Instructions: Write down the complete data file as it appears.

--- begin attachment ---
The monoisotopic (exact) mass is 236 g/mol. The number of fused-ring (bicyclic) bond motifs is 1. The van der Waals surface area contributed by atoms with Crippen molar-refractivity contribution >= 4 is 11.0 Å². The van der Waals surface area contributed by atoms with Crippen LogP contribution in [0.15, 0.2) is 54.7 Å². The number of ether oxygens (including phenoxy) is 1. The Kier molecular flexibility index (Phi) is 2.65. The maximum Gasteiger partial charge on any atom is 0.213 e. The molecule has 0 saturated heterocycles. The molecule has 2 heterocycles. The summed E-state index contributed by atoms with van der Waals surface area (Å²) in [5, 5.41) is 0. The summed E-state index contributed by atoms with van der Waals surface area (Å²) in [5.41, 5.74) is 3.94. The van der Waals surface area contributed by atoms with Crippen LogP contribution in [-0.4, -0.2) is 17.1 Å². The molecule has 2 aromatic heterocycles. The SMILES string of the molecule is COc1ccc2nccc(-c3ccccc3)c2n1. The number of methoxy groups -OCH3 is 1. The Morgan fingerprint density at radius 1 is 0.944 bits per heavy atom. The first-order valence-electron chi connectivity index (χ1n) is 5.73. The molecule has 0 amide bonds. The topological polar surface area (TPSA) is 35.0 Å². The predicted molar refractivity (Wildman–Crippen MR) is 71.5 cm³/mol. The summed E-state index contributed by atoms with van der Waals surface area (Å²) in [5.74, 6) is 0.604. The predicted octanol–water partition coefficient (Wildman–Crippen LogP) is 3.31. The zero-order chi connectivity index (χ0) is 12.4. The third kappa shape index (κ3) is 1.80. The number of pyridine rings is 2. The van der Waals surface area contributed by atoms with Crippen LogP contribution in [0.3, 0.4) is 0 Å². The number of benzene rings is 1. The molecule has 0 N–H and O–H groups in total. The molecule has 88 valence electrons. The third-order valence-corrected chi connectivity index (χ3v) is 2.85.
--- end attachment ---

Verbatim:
The monoisotopic (exact) mass is 236 g/mol. The number of fused-ring (bicyclic) bond motifs is 1. The van der Waals surface area contributed by atoms with Crippen molar-refractivity contribution >= 4 is 11.0 Å². The van der Waals surface area contributed by atoms with Crippen LogP contribution in [0.15, 0.2) is 54.7 Å². The number of ether oxygens (including phenoxy) is 1. The Kier molecular flexibility index (Phi) is 2.65. The maximum Gasteiger partial charge on any atom is 0.213 e. The molecule has 0 saturated heterocycles. The molecule has 2 heterocycles. The summed E-state index contributed by atoms with van der Waals surface area (Å²) in [5, 5.41) is 0. The summed E-state index contributed by atoms with van der Waals surface area (Å²) in [5.41, 5.74) is 3.94. The van der Waals surface area contributed by atoms with Crippen LogP contribution in [-0.4, -0.2) is 17.1 Å². The molecule has 2 aromatic heterocycles. The SMILES string of the molecule is COc1ccc2nccc(-c3ccccc3)c2n1. The number of methoxy groups -OCH3 is 1. The Morgan fingerprint density at radius 1 is 0.944 bits per heavy atom. The first-order valence-electron chi connectivity index (χ1n) is 5.73. The molecule has 0 amide bonds. The topological polar surface area (TPSA) is 35.0 Å². The predicted molar refractivity (Wildman–Crippen MR) is 71.5 cm³/mol. The summed E-state index contributed by atoms with van der Waals surface area (Å²) in [5.74, 6) is 0.604. The predicted octanol–water partition coefficient (Wildman–Crippen LogP) is 3.31. The zero-order chi connectivity index (χ0) is 12.4. The third kappa shape index (κ3) is 1.80. The number of pyridine rings is 2. The van der Waals surface area contributed by atoms with Crippen LogP contribution in [0.3, 0.4) is 0 Å². The number of benzene rings is 1. The molecule has 0 N–H and O–H groups in total. The molecule has 88 valence electrons. The third-order valence-corrected chi connectivity index (χ3v) is 2.85.